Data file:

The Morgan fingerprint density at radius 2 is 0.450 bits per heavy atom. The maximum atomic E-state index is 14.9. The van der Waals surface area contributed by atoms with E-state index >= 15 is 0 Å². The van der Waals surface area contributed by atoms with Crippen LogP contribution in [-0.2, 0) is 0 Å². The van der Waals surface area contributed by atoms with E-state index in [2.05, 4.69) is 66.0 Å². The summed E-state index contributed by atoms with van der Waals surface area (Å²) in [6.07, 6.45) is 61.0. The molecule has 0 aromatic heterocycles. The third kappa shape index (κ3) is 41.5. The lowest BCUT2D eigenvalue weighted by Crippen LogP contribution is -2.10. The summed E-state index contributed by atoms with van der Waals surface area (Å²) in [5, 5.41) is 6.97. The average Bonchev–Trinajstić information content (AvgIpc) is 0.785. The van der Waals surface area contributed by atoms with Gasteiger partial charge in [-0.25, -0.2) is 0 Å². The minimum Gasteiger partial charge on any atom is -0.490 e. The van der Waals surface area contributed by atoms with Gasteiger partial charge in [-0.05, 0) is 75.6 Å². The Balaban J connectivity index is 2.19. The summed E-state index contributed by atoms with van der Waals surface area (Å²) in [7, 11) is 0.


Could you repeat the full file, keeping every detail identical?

The Morgan fingerprint density at radius 2 is 0.450 bits per heavy atom. The maximum atomic E-state index is 14.9. The van der Waals surface area contributed by atoms with E-state index >= 15 is 0 Å². The van der Waals surface area contributed by atoms with Crippen LogP contribution in [-0.2, 0) is 0 Å². The van der Waals surface area contributed by atoms with E-state index in [2.05, 4.69) is 66.0 Å². The summed E-state index contributed by atoms with van der Waals surface area (Å²) in [6.07, 6.45) is 61.0. The molecule has 0 aromatic heterocycles. The third kappa shape index (κ3) is 41.5. The lowest BCUT2D eigenvalue weighted by Crippen LogP contribution is -2.10. The summed E-state index contributed by atoms with van der Waals surface area (Å²) in [5, 5.41) is 6.97. The average Bonchev–Trinajstić information content (AvgIpc) is 0.785. The van der Waals surface area contributed by atoms with Gasteiger partial charge in [-0.25, -0.2) is 0 Å². The minimum Gasteiger partial charge on any atom is -0.490 e. The van der Waals surface area contributed by atoms with Gasteiger partial charge in [-0.05, 0) is 75.6 Å². The Balaban J connectivity index is 2.19. The summed E-state index contributed by atoms with van der Waals surface area (Å²) in [7, 11) is 0.